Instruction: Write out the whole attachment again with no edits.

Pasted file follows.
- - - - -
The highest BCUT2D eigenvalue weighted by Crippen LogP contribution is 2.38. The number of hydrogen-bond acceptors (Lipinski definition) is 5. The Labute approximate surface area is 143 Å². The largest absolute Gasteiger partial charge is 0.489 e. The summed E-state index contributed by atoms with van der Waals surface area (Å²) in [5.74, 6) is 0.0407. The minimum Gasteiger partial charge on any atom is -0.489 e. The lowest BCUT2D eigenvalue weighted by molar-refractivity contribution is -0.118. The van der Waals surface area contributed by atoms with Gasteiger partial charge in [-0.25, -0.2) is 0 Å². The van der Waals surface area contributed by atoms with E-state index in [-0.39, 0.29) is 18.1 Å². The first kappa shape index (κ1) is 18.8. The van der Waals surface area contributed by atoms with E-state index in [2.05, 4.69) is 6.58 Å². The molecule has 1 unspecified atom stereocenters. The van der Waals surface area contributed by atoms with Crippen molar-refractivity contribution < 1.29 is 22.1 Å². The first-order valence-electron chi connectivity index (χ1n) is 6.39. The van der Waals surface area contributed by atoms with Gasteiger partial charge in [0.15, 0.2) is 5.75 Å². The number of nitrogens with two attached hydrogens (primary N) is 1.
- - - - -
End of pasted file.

The highest BCUT2D eigenvalue weighted by Crippen LogP contribution is 2.38. The number of hydrogen-bond acceptors (Lipinski definition) is 5. The Labute approximate surface area is 143 Å². The largest absolute Gasteiger partial charge is 0.489 e. The summed E-state index contributed by atoms with van der Waals surface area (Å²) in [5.74, 6) is 0.0407. The minimum Gasteiger partial charge on any atom is -0.489 e. The lowest BCUT2D eigenvalue weighted by molar-refractivity contribution is -0.118. The van der Waals surface area contributed by atoms with Gasteiger partial charge in [-0.25, -0.2) is 0 Å². The van der Waals surface area contributed by atoms with E-state index in [-0.39, 0.29) is 18.1 Å². The first kappa shape index (κ1) is 18.8. The van der Waals surface area contributed by atoms with E-state index in [2.05, 4.69) is 6.58 Å². The molecule has 1 unspecified atom stereocenters. The van der Waals surface area contributed by atoms with Crippen molar-refractivity contribution < 1.29 is 22.1 Å². The first-order valence-electron chi connectivity index (χ1n) is 6.39. The van der Waals surface area contributed by atoms with Gasteiger partial charge in [0.15, 0.2) is 5.75 Å². The number of nitrogens with two attached hydrogens (primary N) is 1.